To start with, we find many of the energy bars available to be dry and crumbly, and thankfully the Skout bars were moist and chewy, with bright fruit flavors shining through. In addition, the bars are organic, nutritious and non-GMO, which makes you feel completely guilt-free eating them. Not that someone would have an ounce of guilt eating anything out on a trail, but let’s say you’re sitting in traffic – now you needn’t feel bad about devouring a whole bar, they’re packed with ingredients like organic dates, almonds, GF oats and whole fruit.

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The bars come in five flavors, including chocolate + peanut butter, apple + cinnamon, cherry vanilla, blueberry almond and chocolate + coconut. Our favorite so far is the apple + cinnamon, which is sweet and tart, and makes us eager to head deep into the wilderness.

Skout bars are proudly made in Portland, Oregon, and are the creation of Jason, Tony and Denny Pastega. From their press kit:

The idea for the company emerged when Jason was unable to find tasty and truly healthy energy bars to take along on his outdoor activities. As he examined various types of energy and nutrition bars, he began to notice that many of them contained high-fructose corn syrup or excess sugar and featured long lists of artificial ingredients. He wanted an energy bar that was nutritious, organic and all natural. So in 2008, Jason put his favorite organic ingredients into a kitchen mixer and spread his first bars with a rolling pin. Six months later, Skout Organic Trailbars were born.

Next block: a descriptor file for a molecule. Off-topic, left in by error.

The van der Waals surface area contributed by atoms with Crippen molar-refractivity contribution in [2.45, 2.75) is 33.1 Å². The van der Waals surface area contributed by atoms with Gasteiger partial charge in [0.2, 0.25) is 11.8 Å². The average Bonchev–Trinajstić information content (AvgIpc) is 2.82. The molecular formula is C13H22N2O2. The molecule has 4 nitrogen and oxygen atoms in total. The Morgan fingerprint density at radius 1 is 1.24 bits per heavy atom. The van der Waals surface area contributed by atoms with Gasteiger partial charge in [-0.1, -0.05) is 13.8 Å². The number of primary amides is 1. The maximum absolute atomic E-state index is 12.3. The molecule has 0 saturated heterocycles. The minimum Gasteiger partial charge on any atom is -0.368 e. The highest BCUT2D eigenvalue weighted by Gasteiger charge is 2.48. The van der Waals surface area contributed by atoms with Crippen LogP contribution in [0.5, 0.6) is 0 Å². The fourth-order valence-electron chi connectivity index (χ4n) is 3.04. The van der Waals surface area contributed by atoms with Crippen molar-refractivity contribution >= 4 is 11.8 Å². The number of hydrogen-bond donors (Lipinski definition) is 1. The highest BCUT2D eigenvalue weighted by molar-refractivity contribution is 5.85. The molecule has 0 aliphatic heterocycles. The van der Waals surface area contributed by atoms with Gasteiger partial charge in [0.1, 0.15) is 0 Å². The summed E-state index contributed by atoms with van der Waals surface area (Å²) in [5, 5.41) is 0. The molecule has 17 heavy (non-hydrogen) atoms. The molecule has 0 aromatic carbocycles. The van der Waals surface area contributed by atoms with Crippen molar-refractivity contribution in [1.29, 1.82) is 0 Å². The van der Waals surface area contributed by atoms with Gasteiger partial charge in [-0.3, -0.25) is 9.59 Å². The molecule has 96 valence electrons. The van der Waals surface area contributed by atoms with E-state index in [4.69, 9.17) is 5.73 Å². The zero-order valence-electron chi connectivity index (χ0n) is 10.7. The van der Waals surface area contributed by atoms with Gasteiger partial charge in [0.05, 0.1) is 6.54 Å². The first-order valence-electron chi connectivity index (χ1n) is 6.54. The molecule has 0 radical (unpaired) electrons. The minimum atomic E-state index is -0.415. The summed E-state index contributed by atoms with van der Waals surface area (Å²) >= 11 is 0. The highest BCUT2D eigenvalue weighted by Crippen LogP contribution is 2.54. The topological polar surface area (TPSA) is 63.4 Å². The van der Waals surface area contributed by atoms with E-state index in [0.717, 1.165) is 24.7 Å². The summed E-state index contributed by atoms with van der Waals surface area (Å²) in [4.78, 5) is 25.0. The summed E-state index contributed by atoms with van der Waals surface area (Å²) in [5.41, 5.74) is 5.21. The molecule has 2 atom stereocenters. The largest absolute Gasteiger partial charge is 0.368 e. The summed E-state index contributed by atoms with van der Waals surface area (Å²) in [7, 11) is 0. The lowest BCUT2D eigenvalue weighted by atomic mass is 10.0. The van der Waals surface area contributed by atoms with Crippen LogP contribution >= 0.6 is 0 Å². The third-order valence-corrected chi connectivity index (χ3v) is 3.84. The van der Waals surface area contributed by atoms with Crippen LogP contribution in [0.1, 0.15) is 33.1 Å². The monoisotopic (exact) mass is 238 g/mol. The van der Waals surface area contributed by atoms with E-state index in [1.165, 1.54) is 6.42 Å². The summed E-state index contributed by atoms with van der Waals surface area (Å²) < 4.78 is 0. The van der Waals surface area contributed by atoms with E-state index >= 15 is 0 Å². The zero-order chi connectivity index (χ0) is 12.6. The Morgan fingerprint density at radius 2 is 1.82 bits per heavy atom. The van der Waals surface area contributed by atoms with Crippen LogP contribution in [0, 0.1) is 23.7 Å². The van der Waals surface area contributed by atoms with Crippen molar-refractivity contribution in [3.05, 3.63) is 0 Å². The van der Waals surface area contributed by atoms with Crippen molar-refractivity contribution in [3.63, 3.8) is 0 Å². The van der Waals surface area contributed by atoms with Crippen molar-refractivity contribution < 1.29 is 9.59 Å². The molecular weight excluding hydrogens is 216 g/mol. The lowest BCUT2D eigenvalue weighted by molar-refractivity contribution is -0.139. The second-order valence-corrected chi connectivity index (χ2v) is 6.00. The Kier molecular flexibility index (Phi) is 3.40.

Scout, Jason’s beloved yellow Labrador, was the inspiration for the company name. He adopted Scout when she was six years old, and the pair spent seven years exploring Oregon’s beaches, trails and rivers together before she passed away in 2011.